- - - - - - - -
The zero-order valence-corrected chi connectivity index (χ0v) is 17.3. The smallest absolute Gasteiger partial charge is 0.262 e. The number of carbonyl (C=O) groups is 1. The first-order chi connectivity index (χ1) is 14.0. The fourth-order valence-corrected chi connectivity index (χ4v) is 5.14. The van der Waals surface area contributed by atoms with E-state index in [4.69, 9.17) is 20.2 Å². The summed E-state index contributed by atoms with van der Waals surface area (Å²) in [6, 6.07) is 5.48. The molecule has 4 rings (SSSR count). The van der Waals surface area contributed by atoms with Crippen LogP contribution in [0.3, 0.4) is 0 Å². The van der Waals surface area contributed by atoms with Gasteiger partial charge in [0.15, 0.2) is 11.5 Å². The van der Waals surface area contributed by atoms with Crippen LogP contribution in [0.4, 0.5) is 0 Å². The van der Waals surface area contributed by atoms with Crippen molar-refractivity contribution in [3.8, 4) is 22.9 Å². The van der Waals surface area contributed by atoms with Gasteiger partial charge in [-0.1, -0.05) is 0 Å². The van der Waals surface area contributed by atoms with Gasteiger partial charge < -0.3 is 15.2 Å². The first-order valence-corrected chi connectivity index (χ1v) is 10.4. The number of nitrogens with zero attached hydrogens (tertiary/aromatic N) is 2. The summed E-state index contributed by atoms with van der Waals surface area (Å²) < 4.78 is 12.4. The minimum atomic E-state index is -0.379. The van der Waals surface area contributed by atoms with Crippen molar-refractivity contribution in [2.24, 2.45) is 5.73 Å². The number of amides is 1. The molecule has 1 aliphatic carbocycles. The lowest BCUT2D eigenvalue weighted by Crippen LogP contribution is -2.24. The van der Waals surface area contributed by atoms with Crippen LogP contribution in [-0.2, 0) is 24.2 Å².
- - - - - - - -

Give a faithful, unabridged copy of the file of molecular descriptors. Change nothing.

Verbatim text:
The zero-order valence-corrected chi connectivity index (χ0v) is 17.3. The smallest absolute Gasteiger partial charge is 0.262 e. The number of carbonyl (C=O) groups is 1. The first-order chi connectivity index (χ1) is 14.0. The fourth-order valence-corrected chi connectivity index (χ4v) is 5.14. The van der Waals surface area contributed by atoms with E-state index in [4.69, 9.17) is 20.2 Å². The summed E-state index contributed by atoms with van der Waals surface area (Å²) in [6, 6.07) is 5.48. The molecule has 4 rings (SSSR count). The van der Waals surface area contributed by atoms with Crippen LogP contribution in [0.3, 0.4) is 0 Å². The van der Waals surface area contributed by atoms with Gasteiger partial charge in [0.15, 0.2) is 11.5 Å². The van der Waals surface area contributed by atoms with Crippen LogP contribution in [0.4, 0.5) is 0 Å². The van der Waals surface area contributed by atoms with Crippen molar-refractivity contribution in [3.8, 4) is 22.9 Å². The van der Waals surface area contributed by atoms with Gasteiger partial charge in [-0.1, -0.05) is 0 Å². The van der Waals surface area contributed by atoms with Gasteiger partial charge < -0.3 is 15.2 Å². The first-order valence-corrected chi connectivity index (χ1v) is 10.4. The number of nitrogens with zero attached hydrogens (tertiary/aromatic N) is 2. The summed E-state index contributed by atoms with van der Waals surface area (Å²) < 4.78 is 12.4. The minimum atomic E-state index is -0.379. The van der Waals surface area contributed by atoms with Crippen molar-refractivity contribution in [2.24, 2.45) is 5.73 Å². The number of amides is 1. The molecule has 1 aliphatic carbocycles. The lowest BCUT2D eigenvalue weighted by Crippen LogP contribution is -2.24. The van der Waals surface area contributed by atoms with Crippen LogP contribution in [-0.2, 0) is 24.2 Å².